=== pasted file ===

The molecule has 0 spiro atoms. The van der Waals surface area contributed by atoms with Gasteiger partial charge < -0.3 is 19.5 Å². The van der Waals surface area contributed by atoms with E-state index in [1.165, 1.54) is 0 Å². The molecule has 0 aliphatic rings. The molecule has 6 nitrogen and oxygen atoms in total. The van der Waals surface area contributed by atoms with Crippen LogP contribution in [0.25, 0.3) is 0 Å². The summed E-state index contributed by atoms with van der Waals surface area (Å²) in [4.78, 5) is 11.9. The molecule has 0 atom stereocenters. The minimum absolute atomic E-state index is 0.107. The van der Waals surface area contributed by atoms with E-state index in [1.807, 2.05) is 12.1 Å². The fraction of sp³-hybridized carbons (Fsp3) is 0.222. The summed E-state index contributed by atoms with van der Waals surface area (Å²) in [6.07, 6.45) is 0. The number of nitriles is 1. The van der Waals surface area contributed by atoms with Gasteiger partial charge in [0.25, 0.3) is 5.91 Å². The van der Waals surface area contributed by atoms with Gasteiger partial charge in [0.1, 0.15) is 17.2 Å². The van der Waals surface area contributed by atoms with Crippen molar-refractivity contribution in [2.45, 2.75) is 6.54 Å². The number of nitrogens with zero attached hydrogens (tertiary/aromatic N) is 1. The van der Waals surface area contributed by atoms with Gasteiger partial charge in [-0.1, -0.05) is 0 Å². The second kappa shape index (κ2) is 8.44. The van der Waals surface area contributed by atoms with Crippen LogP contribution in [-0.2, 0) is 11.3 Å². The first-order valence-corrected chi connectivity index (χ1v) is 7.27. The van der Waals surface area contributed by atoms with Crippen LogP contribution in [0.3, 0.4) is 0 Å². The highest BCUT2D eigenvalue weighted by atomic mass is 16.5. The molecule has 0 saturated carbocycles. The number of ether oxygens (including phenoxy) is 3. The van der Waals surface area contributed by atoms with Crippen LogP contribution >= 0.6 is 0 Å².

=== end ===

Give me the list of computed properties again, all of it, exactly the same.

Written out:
The molecule has 0 spiro atoms. The van der Waals surface area contributed by atoms with Gasteiger partial charge < -0.3 is 19.5 Å². The van der Waals surface area contributed by atoms with E-state index in [1.165, 1.54) is 0 Å². The molecule has 0 aliphatic rings. The molecule has 6 nitrogen and oxygen atoms in total. The van der Waals surface area contributed by atoms with Crippen LogP contribution in [0.25, 0.3) is 0 Å². The summed E-state index contributed by atoms with van der Waals surface area (Å²) in [4.78, 5) is 11.9. The molecule has 0 atom stereocenters. The minimum absolute atomic E-state index is 0.107. The van der Waals surface area contributed by atoms with E-state index in [1.807, 2.05) is 12.1 Å². The fraction of sp³-hybridized carbons (Fsp3) is 0.222. The summed E-state index contributed by atoms with van der Waals surface area (Å²) in [6.07, 6.45) is 0. The number of nitriles is 1. The van der Waals surface area contributed by atoms with Gasteiger partial charge in [0.25, 0.3) is 5.91 Å². The van der Waals surface area contributed by atoms with Gasteiger partial charge in [0.1, 0.15) is 17.2 Å². The van der Waals surface area contributed by atoms with Crippen molar-refractivity contribution in [2.45, 2.75) is 6.54 Å². The number of nitrogens with zero attached hydrogens (tertiary/aromatic N) is 1. The van der Waals surface area contributed by atoms with Gasteiger partial charge in [-0.1, -0.05) is 0 Å². The second kappa shape index (κ2) is 8.44. The van der Waals surface area contributed by atoms with Crippen LogP contribution in [-0.2, 0) is 11.3 Å². The first-order valence-corrected chi connectivity index (χ1v) is 7.27. The van der Waals surface area contributed by atoms with Crippen LogP contribution in [0.3, 0.4) is 0 Å². The highest BCUT2D eigenvalue weighted by atomic mass is 16.5. The molecule has 0 saturated carbocycles. The number of ether oxygens (including phenoxy) is 3. The van der Waals surface area contributed by atoms with Crippen LogP contribution >= 0.6 is 0 Å².